Principles and prudence clashed with the brutal realities of torture, betrayal, and weakness as working-class men and women sniped and bombed an enemy on many fronts—the Protestant militia, Loyalist paramilitias, the local police, and the British army. (McKearney skims over another factor, violent feuds with the Provos’ former Marxist comrades, as they splintered and turned against one another.) Yet, in McKearney’s pragmatic explanation, the Provisional Irish Republican Army (PIRA) had no choice, abandoned by the Republic of Ireland which viewed the resurgent Republicans as “the real problem rather than a response to it”.
Best to Come to This Book Informed and Alert
The PIRA found arms from their old boys’ network through those who had fought 50-odd years before for a partial independence from Britain. Yet at the heart of this book is McKearney’s avowal that the real mission of the Provos was less to gain that delayed unification of Ireland and more an overthrow of the Six Counties, the Northern Irish statelet.
He compares the post-1998 expectations of the Provos since the end of their war to an imagined decision of Hamas to recognize Israel and to give up the refugees’ “right of return”. The Good Friday Agreement acknowledged with an all-Ireland vote (the first since 1918) that the island would for the present follow a “unity of consent” affording the Unionist majority in the North their right to ally with Britain. The Irish Republic abandoned its constitutional claim to jurisdiction over all of the island.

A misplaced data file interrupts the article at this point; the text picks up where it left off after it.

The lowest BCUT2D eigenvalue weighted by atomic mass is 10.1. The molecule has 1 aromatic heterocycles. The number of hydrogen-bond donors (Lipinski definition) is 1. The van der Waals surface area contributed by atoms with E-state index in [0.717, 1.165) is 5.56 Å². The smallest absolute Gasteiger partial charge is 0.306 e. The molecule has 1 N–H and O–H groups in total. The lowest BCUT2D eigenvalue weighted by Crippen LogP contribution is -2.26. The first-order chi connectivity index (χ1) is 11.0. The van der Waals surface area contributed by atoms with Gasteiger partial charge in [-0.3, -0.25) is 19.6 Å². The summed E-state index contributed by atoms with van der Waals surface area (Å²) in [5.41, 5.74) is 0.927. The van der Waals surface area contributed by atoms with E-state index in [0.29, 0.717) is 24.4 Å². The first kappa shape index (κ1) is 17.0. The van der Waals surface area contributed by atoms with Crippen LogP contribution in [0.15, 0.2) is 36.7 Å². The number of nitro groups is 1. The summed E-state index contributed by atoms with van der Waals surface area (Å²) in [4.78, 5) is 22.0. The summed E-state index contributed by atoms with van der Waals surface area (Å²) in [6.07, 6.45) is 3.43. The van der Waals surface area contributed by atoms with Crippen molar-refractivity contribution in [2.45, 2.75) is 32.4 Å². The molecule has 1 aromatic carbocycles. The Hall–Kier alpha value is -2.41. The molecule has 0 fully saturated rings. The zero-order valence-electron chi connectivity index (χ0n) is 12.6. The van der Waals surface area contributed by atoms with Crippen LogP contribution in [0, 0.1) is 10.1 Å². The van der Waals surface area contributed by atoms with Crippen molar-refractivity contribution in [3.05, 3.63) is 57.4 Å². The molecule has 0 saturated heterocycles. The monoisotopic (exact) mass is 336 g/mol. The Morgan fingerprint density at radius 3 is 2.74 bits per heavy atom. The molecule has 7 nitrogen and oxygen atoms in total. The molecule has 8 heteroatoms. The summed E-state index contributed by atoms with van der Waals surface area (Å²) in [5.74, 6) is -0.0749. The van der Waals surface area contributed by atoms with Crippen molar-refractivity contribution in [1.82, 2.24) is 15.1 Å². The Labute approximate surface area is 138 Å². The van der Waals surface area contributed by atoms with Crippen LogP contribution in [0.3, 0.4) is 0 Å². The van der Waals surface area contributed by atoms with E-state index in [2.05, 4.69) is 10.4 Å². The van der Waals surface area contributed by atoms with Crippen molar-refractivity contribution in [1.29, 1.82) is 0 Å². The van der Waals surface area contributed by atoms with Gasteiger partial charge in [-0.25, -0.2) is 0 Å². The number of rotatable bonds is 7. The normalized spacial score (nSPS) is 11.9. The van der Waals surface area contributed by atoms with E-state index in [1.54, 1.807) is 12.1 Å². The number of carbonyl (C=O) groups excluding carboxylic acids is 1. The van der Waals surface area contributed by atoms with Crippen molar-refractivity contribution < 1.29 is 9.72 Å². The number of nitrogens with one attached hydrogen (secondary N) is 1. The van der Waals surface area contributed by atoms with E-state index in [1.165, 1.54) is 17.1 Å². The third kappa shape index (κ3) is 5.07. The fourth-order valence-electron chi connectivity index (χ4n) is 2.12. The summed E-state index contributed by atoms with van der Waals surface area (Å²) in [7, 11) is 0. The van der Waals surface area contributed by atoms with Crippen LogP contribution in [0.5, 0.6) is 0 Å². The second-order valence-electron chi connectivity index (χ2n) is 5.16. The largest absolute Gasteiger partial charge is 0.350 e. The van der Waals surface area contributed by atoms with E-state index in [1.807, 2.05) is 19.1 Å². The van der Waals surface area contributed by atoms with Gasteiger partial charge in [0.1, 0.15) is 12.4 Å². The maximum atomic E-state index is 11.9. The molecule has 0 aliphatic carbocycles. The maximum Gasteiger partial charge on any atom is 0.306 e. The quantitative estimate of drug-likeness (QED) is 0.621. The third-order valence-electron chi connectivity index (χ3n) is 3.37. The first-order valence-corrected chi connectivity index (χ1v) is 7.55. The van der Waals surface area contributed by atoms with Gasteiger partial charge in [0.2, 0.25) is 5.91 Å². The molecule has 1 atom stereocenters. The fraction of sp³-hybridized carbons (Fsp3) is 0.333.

As with Anthony McIntyre and other prominent opponents to this peace process, the objection of these peaceful radical Republicans comes not from any regression to a “fetish of armed struggle”, but to the fact that the Republicans entering power in Sinn Féin have given up on any attempt to bring about any more than a vague aspiration towards national unity and socialism. Some who fought for the ideals of the Provos now feel that their leaders lied to them even as they sent them to fight or saw them off to prison, and have since then sold them out.
McKearney holds no romance for the Fenian cause, but he does remain driven by its energy. Sinn Féin’s neo-liberal economics, status-seeking respectability, and patterns of suppression of dissent within Republican communities inspire McKearney to the revival of an earlier Irish radical dream, that of a more just society based upon a class-based, secular solidarity.
The hope of a transformed Ireland does not seem to appeal as much as it once had. The Irish Republic ends its national phase, content to govern three-fourths of the territory and to follow neo-liberal capitalism however cloaked in republican rhetoric. The rejection of “single-issue Republicanism” bent on one Ireland means that sectarianism in the North is solidified on Catholic and Protestant identification (a communal one that does not depend on religious affirmation; similar to the Jewish conception of themselves as a people and not only a religious entity).